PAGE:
>> Yeah, just to kind of bounce off the technological tools like Paige was saying, I think it is a very helpful tool, especially on the massive amounts of rangeland that most of us work with. It's hard to get to every single area, and you sure enough can't do production studies on every single acre of land. So if you can get some good estimates based on technology, that's awesome. I do think it, you do need to take it with a grain of salt and also have some ground truth things, some ground checking like Josh was saying. You can't just totally rely on that strictly. Or my job was [inaudible]. We have a bunch of per renewals coming up. And going through those documents they say, oh, we found these areas on one allotment, and we didn't get to go to the other allotment, but we think it's probably similar there as well. So we're going to be giving you these things to go with. It's like, well, that doesn't even apply. And if you would go out to the [inaudible], you would have seen that too. But just based on the work they did in office, that was the conclusion they came to.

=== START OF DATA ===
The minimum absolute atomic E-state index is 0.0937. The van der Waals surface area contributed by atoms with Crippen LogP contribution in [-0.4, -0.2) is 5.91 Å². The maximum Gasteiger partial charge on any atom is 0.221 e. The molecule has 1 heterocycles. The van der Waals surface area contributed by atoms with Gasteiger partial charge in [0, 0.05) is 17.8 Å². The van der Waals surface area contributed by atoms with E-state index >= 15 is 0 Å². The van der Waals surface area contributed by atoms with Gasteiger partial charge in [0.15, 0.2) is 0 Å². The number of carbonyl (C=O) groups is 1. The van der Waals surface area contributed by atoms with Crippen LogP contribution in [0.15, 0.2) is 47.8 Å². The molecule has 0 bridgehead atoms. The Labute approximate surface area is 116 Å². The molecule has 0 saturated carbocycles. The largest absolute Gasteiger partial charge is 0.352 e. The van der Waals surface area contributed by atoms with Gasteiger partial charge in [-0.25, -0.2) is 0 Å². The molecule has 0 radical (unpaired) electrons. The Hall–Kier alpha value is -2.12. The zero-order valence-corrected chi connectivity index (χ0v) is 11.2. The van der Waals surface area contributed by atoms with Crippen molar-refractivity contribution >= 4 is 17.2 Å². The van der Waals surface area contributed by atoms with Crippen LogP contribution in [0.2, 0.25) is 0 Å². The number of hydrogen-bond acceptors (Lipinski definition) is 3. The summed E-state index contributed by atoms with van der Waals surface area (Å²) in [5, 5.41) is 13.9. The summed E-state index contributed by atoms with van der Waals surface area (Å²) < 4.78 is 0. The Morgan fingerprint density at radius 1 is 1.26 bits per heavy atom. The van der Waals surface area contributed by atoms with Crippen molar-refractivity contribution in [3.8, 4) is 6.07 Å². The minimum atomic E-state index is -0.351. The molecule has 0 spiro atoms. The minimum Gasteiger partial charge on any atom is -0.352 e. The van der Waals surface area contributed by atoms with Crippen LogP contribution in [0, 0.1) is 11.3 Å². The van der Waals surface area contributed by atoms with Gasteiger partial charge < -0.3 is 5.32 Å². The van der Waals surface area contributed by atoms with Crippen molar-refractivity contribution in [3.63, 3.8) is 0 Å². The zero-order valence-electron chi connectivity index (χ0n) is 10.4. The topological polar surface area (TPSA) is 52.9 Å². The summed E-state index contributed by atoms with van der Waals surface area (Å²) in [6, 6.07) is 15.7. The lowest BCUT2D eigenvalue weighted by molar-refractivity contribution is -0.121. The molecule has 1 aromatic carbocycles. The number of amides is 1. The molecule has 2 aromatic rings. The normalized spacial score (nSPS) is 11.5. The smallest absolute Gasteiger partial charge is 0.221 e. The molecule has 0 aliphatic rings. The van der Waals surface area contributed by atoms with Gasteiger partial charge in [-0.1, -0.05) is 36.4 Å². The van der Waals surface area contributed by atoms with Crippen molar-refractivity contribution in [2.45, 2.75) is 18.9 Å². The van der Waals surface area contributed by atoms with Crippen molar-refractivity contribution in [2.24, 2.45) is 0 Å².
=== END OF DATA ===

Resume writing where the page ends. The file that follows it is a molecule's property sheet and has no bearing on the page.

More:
>> Anybody else want to respond? Okay, I see the sheep hook coming from the side of the stage. So I will finish it up here. I consider myself an early adopter, but there's some, I have been resistant to some technologies. One of them is social media. I mentioned yesterday in a committee meeting that I've gotten dragged kicking and screaming into the world of Facebook. So in the interest of trying to get the podcast out to the non-agricultural crowd, the non-range nerd crowd, there is now a Facebook page for the podcast. I think I said that right. And I'm told by the media person that we need people to like the Facebook page, whatever that means. But somehow that's helpful. So there's also a really simple website at, and at the top is a link to the Facebook page. You can also just search for it. Somebody asked us wanting to know about Spotify. We're not on Spotify yet. I haven't sold my soul yet to Spotify, but we're dickering about the price. And but it is available on most of the podcasts aggregators that just use a RSS feed. So Apple Podcast, Stitcher, Podbean, the ones that that are a little bit simpler to use, we've got it. So if you never listen to Art of Range podcast, this will be out probably in a couple months. Go listen and like us on Facebook. I really don't like saying that. So I'm going to invite our intrepid President Barry Perryman back to the stage to finish us out this morning. Thank you all, panelists.